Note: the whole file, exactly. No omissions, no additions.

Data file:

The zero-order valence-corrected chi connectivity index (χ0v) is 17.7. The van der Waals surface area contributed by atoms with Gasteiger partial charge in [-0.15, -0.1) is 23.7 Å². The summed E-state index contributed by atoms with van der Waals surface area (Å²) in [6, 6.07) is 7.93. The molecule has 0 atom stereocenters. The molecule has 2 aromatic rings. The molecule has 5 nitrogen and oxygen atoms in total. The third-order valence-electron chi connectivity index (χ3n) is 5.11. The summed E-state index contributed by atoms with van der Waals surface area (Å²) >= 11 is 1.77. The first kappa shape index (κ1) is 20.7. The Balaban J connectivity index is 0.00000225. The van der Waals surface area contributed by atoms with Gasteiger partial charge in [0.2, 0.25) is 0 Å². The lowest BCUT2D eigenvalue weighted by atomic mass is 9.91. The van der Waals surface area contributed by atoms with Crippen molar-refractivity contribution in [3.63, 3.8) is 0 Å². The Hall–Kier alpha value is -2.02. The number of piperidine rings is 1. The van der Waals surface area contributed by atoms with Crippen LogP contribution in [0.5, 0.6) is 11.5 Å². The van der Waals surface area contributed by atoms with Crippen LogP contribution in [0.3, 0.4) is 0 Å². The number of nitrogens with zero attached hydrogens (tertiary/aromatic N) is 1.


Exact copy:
The zero-order valence-corrected chi connectivity index (χ0v) is 17.7. The van der Waals surface area contributed by atoms with Gasteiger partial charge in [-0.15, -0.1) is 23.7 Å². The summed E-state index contributed by atoms with van der Waals surface area (Å²) in [6, 6.07) is 7.93. The molecule has 0 atom stereocenters. The molecule has 2 aromatic rings. The molecule has 5 nitrogen and oxygen atoms in total. The third-order valence-electron chi connectivity index (χ3n) is 5.11. The summed E-state index contributed by atoms with van der Waals surface area (Å²) >= 11 is 1.77. The first kappa shape index (κ1) is 20.7. The Balaban J connectivity index is 0.00000225. The van der Waals surface area contributed by atoms with Gasteiger partial charge in [0.2, 0.25) is 0 Å². The lowest BCUT2D eigenvalue weighted by atomic mass is 9.91. The van der Waals surface area contributed by atoms with Crippen molar-refractivity contribution in [3.63, 3.8) is 0 Å². The Hall–Kier alpha value is -2.02. The number of piperidine rings is 1. The van der Waals surface area contributed by atoms with Crippen LogP contribution in [0.5, 0.6) is 11.5 Å². The van der Waals surface area contributed by atoms with Crippen LogP contribution in [0.3, 0.4) is 0 Å². The number of nitrogens with zero attached hydrogens (tertiary/aromatic N) is 1.